A filtered image of Hebrew College in Newton, Mass., where Rabbi Art Green served as the founding dean until 2022. (Photo/Forward-Wikimedia Commons)
A filtered image of Hebrew College in Newton, Mass., where Rabbi Art Green served as the founding dean until 2022. (Photo/Forward-Wikimedia Commons)

Why rabbinic sexual harassment must be dealt with publicly

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Several years ago, a mentor of mine called me. He wanted to know how he could advise a friend of his, a man whom multiple women had accused of sexual harassment, to get back on his feet.

You know how this story goes. For years, it was an open secret that the man sexually harassed his female colleagues at work. Eventually, a newspaper ran an article about it. His next big project, funded by a woman, was scrapped, and institutions cut ties with him.

When my mentor called me, I was not under the impression that his friend was interested in change and growth.

I believed he was simply interested in getting back into society’s good graces.

This is often how it goes: A man in a position of power engages in sexual misconduct against a colleague or subordinate, and denies wrongdoing if he is caught. If he’s really caught, he quickly begins calculating the minimum amount of contrition he can show to quickly return to his position.

On Sunday, the Jewish Telegraphic Agency published a lengthy story on how Rabbi Arthur Green, the founding dean of Hebrew College’s rabbinical school, was forced into retirement and barred from campus after he acted inappropriately with a former student, now a faculty member. (Allegations of a second incident of misconduct have emerged, which Green has denied.)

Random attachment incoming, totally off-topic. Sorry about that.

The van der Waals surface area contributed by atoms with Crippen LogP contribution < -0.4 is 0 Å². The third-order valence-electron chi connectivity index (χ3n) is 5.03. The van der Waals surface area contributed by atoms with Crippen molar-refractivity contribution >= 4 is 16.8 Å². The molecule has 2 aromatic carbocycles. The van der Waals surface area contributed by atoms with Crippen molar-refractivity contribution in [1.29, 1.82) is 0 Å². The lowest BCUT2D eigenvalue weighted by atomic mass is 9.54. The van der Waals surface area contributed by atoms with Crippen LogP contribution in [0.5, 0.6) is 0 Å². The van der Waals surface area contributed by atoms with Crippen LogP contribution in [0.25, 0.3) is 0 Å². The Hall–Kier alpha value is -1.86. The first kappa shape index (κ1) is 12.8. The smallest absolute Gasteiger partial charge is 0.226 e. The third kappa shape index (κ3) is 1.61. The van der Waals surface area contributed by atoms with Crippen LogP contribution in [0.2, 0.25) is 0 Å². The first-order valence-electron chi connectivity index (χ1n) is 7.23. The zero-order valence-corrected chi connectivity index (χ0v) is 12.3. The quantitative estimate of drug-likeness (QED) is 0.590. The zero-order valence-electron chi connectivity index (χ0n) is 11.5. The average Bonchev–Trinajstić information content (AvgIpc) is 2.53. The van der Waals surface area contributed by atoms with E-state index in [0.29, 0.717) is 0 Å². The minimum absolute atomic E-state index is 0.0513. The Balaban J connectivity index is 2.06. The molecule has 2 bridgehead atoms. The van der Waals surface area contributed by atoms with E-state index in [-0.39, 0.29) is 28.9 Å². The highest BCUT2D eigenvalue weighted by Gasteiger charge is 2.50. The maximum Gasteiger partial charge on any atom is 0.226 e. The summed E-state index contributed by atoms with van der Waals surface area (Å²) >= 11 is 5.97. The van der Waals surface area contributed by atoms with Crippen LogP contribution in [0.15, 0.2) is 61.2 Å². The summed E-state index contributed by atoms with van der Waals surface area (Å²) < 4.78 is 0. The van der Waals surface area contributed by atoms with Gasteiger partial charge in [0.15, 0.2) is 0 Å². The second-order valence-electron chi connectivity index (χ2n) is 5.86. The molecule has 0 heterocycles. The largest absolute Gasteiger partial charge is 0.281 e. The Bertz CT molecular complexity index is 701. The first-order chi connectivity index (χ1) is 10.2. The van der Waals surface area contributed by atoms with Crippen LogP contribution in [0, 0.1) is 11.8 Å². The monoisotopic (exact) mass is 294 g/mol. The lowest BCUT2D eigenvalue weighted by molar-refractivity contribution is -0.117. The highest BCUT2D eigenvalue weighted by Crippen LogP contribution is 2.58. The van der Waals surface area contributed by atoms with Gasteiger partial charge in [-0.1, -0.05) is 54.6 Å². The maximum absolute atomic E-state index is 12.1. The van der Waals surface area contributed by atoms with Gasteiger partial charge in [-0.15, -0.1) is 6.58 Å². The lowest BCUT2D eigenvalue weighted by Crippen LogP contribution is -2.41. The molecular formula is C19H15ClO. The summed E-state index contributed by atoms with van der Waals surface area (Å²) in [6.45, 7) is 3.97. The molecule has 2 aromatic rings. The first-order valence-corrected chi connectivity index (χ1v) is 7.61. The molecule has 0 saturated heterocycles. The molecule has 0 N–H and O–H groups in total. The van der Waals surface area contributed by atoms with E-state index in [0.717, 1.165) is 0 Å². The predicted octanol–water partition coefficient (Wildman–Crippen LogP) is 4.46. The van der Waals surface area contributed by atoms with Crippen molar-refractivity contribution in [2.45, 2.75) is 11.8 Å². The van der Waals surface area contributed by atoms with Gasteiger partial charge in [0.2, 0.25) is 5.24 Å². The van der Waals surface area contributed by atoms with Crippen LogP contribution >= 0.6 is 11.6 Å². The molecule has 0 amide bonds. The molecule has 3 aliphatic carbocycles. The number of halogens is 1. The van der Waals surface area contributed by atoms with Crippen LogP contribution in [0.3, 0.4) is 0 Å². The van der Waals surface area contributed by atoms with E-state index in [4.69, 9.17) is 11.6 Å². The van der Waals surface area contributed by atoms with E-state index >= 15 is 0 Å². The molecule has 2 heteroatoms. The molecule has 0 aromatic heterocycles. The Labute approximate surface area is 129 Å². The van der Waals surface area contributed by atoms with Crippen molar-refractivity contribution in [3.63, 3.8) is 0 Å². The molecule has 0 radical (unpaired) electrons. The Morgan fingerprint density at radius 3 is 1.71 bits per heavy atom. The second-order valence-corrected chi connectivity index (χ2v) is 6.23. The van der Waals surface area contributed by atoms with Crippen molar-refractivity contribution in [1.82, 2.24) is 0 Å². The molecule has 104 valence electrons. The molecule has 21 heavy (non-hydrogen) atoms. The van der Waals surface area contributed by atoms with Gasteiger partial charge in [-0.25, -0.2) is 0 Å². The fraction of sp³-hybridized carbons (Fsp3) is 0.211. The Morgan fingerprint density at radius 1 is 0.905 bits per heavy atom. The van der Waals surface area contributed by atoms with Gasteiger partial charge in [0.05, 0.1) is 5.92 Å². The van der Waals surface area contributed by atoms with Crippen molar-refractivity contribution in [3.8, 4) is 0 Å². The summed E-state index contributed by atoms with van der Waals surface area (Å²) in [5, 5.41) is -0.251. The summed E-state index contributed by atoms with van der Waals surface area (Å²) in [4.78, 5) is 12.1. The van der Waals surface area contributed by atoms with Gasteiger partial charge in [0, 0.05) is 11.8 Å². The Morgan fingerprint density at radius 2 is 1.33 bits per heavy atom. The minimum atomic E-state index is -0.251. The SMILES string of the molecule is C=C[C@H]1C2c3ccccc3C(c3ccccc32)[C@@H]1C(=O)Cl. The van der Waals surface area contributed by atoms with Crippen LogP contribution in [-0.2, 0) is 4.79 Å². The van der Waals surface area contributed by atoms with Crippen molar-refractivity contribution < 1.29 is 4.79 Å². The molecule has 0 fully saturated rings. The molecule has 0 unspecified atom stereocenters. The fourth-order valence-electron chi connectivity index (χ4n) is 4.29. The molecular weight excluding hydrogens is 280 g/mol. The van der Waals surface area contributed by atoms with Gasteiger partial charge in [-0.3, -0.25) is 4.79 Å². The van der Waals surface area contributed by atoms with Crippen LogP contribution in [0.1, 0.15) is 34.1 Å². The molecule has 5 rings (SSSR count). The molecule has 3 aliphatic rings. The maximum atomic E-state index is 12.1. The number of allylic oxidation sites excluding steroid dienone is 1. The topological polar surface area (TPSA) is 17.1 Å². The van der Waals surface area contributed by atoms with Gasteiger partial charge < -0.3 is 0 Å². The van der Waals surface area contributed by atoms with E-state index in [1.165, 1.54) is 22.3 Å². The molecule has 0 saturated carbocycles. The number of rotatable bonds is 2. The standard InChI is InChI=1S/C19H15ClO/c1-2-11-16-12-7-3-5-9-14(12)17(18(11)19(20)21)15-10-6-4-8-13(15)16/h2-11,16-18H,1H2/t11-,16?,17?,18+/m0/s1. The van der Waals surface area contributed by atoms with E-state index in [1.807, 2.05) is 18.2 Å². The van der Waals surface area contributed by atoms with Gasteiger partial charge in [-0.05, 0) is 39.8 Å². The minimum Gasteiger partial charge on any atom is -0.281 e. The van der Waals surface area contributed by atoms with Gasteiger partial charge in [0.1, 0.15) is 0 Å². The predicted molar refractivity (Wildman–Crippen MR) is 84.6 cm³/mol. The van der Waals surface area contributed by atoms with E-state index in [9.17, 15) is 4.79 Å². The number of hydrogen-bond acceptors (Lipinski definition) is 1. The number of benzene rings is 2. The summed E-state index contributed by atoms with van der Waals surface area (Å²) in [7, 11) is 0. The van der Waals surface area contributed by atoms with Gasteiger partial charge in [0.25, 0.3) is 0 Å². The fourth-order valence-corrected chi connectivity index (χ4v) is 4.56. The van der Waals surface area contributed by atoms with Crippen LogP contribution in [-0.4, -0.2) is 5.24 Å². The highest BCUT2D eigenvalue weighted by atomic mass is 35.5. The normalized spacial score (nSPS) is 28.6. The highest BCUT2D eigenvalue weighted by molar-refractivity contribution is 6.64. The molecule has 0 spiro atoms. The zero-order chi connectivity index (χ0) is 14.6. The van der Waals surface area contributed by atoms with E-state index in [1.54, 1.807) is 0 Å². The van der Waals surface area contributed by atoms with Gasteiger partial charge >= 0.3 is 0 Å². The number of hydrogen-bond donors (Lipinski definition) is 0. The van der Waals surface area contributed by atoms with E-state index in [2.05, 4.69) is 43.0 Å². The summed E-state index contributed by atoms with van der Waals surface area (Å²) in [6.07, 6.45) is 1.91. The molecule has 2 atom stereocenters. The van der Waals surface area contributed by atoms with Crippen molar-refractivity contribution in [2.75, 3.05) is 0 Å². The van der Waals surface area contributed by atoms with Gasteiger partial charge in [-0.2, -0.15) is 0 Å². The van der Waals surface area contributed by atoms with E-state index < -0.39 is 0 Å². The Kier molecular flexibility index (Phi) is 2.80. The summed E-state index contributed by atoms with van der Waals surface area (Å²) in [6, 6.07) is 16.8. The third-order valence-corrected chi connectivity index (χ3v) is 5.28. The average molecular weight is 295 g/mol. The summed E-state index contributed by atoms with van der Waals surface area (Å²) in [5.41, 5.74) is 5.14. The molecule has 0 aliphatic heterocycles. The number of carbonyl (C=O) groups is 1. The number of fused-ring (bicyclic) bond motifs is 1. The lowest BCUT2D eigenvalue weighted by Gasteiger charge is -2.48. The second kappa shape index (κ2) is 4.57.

RELATED: Rabbi Art Green, prominent scholar of Hasidic Judaism, is barred from Hebrew College following sexual misconduct allegation


Green expressed regret for his actions, which he characterized as “completely inappropriate and out-of-bounds.” But he also told the JTA reporter that he considered himself a “victim of the extreme ‘Me-tooism’ that has come to plague our society.”

“I have communicated with them and sought to repair the harm,” he said, of those directly affected by his actions. “I am committed to ongoing awareness about this matter and exercising extreme caution in the future.”

But the president of Hebrew College, Rabbi Sharon Cohen Anisfeld, seemed at best skeptical of Green’s repentance.

“Rabbi Green’s conduct and communication since the reported incident have not reflected a genuine understanding of the harm he has caused, nor has he undertaken a good faith process of teshuva,” Anisfeld told the JTA reporter, using the Hebrew word for repentance or return.

It was clear whatever contrition Green had shown had not been quite enough. But even if it had been, it’s disheartening to see the same story repeat itself over and over. It makes me hopeless about the future of accountability, and if any of our words have meaning.

We have become very good at ticking off the boxes, saying that we have changed. We know how to say all the right words to make it sound like we take such things very seriously. Employees in New York, where I live, are even required to watch a training video every year in which they are sternly told very obvious things — like that it’s inappropriate to touch someone’s privates in the office, distribute pornography, or blackmail a coworker if they don’t want to sleep with you — and made to repeat the lessons back.